Are You A Generous Tipper?

Yesterday, a CNBC article went around social media with advice on how to save money when eating out. The advice came down to: tip less at restaurants. As you can probably imagine, the reason the article was going around social media wasn’t because it was a good article. It was being passed around because people were making fun of the article, and condemning anyone who doesn’t tip at restaurants.

My take: This may be an unpopular opinion, but I wishing tipping would go away. I wish it weren’t a thing at all.

To be clear. I’m a frequent tipper. I tip at restaurants. I tip my hairstylist and my nail lady. I tip for deliveries (like pizza or furniture). I tip housekeepers when I stay at hotels. True I don’t use their services very often, but when I do, I tip the valet and the bellhop. I also tip my Uber drivers. I try to make a habit of tipping generously.

But I would much, much, much prefer if the prices for all those services went up and translated to higher wages for workers, and then tipping went away altogether.

It’s hard for me to imagine a culture less fair then tipping. And the fact that certain wages are set lower (like a restaurant server’s), because there’s an assumption tips will be made, just drives me bonkers. Why should someone’s wages be determined by a customer’s mood?

There’s data that tipping is unfair across the board. At restaurants, servers who are people of color receive lower tips, and we know the history of tipping has roots in racism. At hotels, many people don’t know that tipping housekeeping is even a thing. And if they do know, there doesn’t seem to be any regular expectations around it. Do you tip your housekeeper every day? Or just at the end of the stay? Do you tip a flat amount per night? Or do you tip as a percentage of the night’s stay?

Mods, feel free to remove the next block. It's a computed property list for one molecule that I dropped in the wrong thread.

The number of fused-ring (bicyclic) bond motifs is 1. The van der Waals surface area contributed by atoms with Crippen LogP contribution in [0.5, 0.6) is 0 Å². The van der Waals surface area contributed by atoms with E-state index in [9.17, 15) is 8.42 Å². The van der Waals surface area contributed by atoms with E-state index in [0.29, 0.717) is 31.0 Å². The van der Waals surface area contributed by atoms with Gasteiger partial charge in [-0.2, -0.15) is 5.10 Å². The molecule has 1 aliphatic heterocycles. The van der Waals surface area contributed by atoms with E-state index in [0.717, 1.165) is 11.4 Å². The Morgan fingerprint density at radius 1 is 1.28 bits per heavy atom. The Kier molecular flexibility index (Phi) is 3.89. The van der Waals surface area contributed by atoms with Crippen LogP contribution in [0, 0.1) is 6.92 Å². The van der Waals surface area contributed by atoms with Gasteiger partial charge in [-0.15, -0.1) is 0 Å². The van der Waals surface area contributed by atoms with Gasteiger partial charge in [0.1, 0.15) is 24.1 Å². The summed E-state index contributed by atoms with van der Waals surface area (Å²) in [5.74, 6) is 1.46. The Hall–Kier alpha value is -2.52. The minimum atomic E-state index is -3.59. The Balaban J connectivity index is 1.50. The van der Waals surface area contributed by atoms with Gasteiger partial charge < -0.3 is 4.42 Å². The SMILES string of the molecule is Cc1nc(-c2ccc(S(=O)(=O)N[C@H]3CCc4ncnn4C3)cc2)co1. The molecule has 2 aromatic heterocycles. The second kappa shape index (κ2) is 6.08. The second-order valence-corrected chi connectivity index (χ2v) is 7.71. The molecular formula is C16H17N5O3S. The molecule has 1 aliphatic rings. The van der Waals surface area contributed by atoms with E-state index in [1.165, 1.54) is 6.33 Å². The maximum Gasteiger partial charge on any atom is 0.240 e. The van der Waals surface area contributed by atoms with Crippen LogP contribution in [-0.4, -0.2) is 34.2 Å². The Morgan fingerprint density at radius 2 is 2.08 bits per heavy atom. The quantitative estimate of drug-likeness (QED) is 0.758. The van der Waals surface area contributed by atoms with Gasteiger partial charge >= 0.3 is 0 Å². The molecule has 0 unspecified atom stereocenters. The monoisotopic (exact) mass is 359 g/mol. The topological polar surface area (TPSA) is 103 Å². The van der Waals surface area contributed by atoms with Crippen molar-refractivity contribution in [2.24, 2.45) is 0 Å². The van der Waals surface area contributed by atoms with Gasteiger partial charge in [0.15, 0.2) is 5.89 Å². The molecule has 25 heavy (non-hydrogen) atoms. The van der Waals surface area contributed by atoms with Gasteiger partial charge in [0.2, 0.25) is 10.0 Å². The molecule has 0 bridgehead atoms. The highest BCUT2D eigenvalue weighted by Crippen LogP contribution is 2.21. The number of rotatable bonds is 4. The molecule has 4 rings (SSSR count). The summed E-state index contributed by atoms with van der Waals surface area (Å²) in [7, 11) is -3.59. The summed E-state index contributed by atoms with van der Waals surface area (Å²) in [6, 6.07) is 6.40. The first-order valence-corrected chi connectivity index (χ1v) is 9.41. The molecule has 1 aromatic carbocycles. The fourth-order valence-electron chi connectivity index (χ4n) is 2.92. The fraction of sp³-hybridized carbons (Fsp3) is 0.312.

I remember when Uber introduced tips, I was totally bummed and vocally against it. I LOVED that there were no tips. It was one of the things that improved the experience for me over using taxis. Obviously, I’ve gotten on board, and I regularly tip my Uber drivers, but if I could choose to be charged a higher rate and not have the option to tip, I would take that option every time.

I want to imagine most people would like to be generous tippers. But it’s a dumb system. I detest having to choose a tip amount — either calculating the tip, or choosing a suggested amount from an app. Even when I tip a standard amount — like a minimum 20% at a restaurant — there’s this moment of feeling pressure to judge the services of my server that I find a really awful part of the whole experience. And then, once the tip is done, there’s this moment where I’m feeling judged as well. Did I tip enough? Should I be embarrassed by the amount I tipped?

There are practical issues too. In the case of a bellhop or valet, what if someone doesn’t have cash? And why is tipping expected in some industries but not in others? Who decides, and what’s the history there, and is our culture of tipping spreading? And what if you’re on a tight budget? Should people who can barely get by on what they earn be judged for tipping less?

Other thoughts that make me want to reject our tipping culture: When we lived in France, we discovered tips aren’t really a thing there. Like if your taxi ride was 5.85 Euros you would give 6 Euros and not ask for change, but there was no expectation of a tip. And of course, there is this depressing article you might have seen: Instacart, DoorDash, and Amazon Flex have been using tips to cover promised pay.

I’ve said this before and I’ll say it again: we should eliminate the tipping culture in the U.S.. We know it’s deeply uneven and unfair. We know it’s racist. And we know it’s used as an excuse by businesses to not pay a fair wage. Instead, charge consumers the price you would need to charge in order to pay a fair wage for your workers. If consumers won’t pay it, then perhaps your product/service isn’t as valuable as you think it is.

What’s your take? Are you a fan of tipping? Do you see value in the practice that I don’t? Do you feel like the tipping culture in the U.S. will ever go away? Are there restaurant chains that forbid tipping? Chains that make sure the public knows their servers are being paid higher wages in order to stop unfair tipping at their establishments? What would need to happen for tipping to disappear? And in the meantime, how can we solve electronic tipping for situations when cash isn’t on hand?

Lastly, what are your best and worst tipping stories. And have you ever lived in a place without a tipping culture? I’d love to hear.

Photo credit: The Study of the Hungry Human.

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